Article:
Penn 71, Yale 55: Quakers Making Own Path To The Palestra

Even as things appeared to be spiraling out of control a month ago, Penn coach Steve Donahue continued to maintain that he believed in his team. Every coach says that, of course, but there was something a little different about the way Donahue said it. Or maybe he’s just more convincing than most.

Anyway, the facts (real ones) are that the Quakers were 0-6 in the Ivy League after a loss to Princeton at The Palestra on Feb. 7, some four games behind Columbia for the fourth and final conference tournament berth. The real culprits in that slide were not the defeats to Princeton, but a home loss to Brown and one at Dartmouth.

Regardless of how underachieving Penn was playing, however, a comeback seemed darn near impossible with only eight games remaining. Just 12 days later, Penn is miraculously tied with Columbia after a systematic dismantling of Yale, 71-55, at Lee Amphitheater, in a game that probably didn’t deserve to be that close. It came two days after Penn beat Brown by 24 points in Providence and avenged a 68-60 loss to the defending Ivy champs in Philadelphia on Jan. 13.

So I guess we should have believed in Penn, too?

“I think this is the best basketball we’ve played since I’ve been here, and as I said to the kids, it has little to do with the coaches,” Donahue said. “When we were 0-6 and we went into practice and went after them, they responded in the right way. Every kid. Kids that weren’t starting, aren’t playing at all, every single kid in practice got after it, and I knew we had a good chance to turn this thing around.”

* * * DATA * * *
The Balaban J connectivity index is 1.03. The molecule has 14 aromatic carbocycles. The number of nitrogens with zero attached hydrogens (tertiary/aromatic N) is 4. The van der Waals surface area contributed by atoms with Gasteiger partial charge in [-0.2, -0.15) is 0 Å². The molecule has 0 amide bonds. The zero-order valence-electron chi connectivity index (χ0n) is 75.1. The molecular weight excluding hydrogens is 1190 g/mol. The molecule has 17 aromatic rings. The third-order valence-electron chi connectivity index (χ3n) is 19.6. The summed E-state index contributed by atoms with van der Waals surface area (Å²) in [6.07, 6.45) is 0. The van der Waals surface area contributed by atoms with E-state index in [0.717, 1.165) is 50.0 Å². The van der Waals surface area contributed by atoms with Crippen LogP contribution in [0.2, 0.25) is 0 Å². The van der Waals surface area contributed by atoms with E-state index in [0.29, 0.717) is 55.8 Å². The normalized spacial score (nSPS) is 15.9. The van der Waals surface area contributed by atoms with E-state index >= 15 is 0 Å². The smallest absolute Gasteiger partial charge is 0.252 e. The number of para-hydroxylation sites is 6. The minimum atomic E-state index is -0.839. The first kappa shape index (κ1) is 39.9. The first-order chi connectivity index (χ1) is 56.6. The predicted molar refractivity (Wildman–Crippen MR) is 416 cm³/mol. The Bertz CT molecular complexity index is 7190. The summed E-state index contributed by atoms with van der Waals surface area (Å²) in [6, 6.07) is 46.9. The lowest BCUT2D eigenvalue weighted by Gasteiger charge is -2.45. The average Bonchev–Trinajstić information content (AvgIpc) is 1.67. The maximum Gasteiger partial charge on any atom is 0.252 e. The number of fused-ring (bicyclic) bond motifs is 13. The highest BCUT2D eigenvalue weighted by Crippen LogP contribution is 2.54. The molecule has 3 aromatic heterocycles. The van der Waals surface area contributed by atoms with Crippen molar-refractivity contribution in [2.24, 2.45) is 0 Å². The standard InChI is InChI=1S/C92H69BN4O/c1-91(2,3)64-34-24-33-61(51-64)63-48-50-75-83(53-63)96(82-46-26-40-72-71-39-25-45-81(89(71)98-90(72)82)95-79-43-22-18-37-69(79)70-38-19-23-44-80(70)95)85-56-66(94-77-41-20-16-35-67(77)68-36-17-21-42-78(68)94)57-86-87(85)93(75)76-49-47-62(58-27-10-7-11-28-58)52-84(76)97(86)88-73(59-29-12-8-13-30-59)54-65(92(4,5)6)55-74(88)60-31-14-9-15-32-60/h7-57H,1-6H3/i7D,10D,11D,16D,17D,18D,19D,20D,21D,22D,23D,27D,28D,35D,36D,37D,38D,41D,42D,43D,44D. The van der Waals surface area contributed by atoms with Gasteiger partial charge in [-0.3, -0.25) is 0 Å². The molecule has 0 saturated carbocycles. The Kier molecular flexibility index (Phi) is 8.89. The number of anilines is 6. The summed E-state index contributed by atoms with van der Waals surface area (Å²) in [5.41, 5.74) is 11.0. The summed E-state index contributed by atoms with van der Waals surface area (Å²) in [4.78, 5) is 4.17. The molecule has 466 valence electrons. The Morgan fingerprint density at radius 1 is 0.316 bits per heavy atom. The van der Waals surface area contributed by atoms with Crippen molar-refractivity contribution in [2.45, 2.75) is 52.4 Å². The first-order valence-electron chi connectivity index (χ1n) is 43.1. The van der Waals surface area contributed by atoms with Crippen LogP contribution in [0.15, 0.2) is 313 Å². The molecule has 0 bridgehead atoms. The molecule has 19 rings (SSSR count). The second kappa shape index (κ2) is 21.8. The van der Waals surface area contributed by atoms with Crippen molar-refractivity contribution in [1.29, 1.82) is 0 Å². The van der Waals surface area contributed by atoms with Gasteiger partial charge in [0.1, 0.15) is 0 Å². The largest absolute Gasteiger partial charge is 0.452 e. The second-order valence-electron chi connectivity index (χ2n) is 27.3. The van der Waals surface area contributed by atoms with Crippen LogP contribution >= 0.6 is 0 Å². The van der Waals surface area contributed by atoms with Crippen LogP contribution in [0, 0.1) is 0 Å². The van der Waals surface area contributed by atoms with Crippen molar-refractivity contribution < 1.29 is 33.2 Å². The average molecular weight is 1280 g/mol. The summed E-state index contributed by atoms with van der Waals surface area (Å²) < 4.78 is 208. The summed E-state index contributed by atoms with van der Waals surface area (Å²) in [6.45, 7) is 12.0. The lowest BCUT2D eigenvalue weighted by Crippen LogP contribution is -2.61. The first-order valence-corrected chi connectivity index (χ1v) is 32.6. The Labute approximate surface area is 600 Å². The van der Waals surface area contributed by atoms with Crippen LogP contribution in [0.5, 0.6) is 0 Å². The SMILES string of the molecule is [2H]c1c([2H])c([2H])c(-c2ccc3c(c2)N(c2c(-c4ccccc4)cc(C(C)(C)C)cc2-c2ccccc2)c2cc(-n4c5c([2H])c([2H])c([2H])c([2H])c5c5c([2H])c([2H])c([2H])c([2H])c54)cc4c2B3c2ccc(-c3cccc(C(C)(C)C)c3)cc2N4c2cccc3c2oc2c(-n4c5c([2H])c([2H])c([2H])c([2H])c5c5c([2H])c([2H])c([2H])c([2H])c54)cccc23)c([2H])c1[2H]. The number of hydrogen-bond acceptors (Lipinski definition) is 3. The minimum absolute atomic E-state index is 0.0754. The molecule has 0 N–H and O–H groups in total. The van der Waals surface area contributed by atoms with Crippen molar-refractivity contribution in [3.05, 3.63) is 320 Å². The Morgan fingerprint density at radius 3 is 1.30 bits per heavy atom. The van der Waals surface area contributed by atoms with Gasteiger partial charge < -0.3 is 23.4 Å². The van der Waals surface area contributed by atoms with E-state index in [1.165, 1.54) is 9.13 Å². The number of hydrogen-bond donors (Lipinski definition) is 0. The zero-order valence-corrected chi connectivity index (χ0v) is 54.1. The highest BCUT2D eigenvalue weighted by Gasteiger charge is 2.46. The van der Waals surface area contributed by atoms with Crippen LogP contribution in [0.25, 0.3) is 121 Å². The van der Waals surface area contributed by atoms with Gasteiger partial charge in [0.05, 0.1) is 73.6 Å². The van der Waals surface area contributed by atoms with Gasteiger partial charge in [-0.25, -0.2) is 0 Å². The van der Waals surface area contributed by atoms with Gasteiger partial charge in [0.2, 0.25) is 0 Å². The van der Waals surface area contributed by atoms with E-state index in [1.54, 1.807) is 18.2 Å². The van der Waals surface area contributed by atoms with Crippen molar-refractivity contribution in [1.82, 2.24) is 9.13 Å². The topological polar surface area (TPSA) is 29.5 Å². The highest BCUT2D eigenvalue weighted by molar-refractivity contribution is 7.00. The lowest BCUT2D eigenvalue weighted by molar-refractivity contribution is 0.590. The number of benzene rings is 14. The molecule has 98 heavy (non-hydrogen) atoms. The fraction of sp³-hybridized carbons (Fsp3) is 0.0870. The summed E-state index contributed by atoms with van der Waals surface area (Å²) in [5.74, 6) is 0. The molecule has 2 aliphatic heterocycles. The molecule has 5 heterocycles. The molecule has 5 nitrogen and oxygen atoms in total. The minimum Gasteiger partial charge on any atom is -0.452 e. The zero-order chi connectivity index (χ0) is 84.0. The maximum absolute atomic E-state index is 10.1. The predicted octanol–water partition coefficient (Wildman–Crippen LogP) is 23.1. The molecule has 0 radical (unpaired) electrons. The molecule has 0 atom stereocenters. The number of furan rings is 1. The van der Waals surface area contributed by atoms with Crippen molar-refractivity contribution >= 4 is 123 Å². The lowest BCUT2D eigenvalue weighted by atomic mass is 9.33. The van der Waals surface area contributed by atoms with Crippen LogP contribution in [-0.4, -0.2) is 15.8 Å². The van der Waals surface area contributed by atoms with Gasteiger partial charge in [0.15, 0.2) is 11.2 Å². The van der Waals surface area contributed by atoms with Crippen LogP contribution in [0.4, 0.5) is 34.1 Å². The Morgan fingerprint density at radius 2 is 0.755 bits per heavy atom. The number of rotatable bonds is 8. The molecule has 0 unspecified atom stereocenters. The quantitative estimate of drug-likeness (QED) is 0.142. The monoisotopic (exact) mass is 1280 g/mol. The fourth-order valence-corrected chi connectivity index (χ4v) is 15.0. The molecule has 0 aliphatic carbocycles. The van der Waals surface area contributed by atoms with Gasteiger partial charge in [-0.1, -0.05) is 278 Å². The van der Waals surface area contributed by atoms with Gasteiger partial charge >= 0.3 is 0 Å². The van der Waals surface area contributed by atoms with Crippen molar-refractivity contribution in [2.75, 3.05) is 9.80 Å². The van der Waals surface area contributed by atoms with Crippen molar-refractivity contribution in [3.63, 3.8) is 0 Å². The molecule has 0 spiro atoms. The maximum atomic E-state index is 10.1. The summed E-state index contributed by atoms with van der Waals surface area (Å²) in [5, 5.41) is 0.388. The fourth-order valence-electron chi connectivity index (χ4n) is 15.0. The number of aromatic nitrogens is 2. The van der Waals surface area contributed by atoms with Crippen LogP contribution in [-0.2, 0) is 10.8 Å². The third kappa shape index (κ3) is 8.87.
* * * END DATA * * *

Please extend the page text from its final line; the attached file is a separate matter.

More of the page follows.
Or at least in a little regression to the mean? The Quakers (11-12, 4-6) were putting up extremely good defensive numbers all season, and have broken into the top 100 (99th) after allowing just 0.86 points per possession Sunday. If it holds, that would amazingly be Steve Donahue’s best ever, his 2009-10 Cornell squad that went to the Sweet 16 only finished 150th.

Alas, that Big Red squad was 9th in offense and led the nation in three-point shooting. Penn struggled mightily there last season (259th and a dreadful 322nd from beyond the arc), and if you’ve followed Donahue’s career, you had to figure that wouldn’t last long, despite his immense struggles at Boston College, he had them 54th or higher in offensive efficiency in three of his four seasons.

But, with a lot of new blood, it wasn’t happening this season. Again, Penn struggled from the three-point arc (although they are up to 62nd in two-point shooting) and were turning the ball over at an alarming rate (19.8%, 256th).

However, the young team had slowly been improving and this weekend, they exploded, lighting up Brown for 1.26 ppp and 14-29 three-point shooting and following that up against Yale with 1.11 ppp, despite going just 9-23 from beyond the arc (they only had 10 turnovers).

Might it just be a good run of shooting that could end at any time, including next weekend when they face a pivotal game in New York City against Columbia? Possibly. Momentum can be a tricky and fleeting thing that is impossible to quantify. But it felt like more than that Sunday. Penn dominated nearly start to finish, overcoming banked three-pointers against them and a 7-minute scoreless run in the first half to prevail easily against a different, but still decent Yale team.

I guess we’ll find out together.


“I don’t know how talented we are, but I will say this: the young guys have really progressed and made us a different team,” Donahue said. “Their level, along with the veteran guys, are all getting better.”


What else did we learn in New Haven on a 60-degree afternoon Sunday?:

1) Yale might not be as good as advertised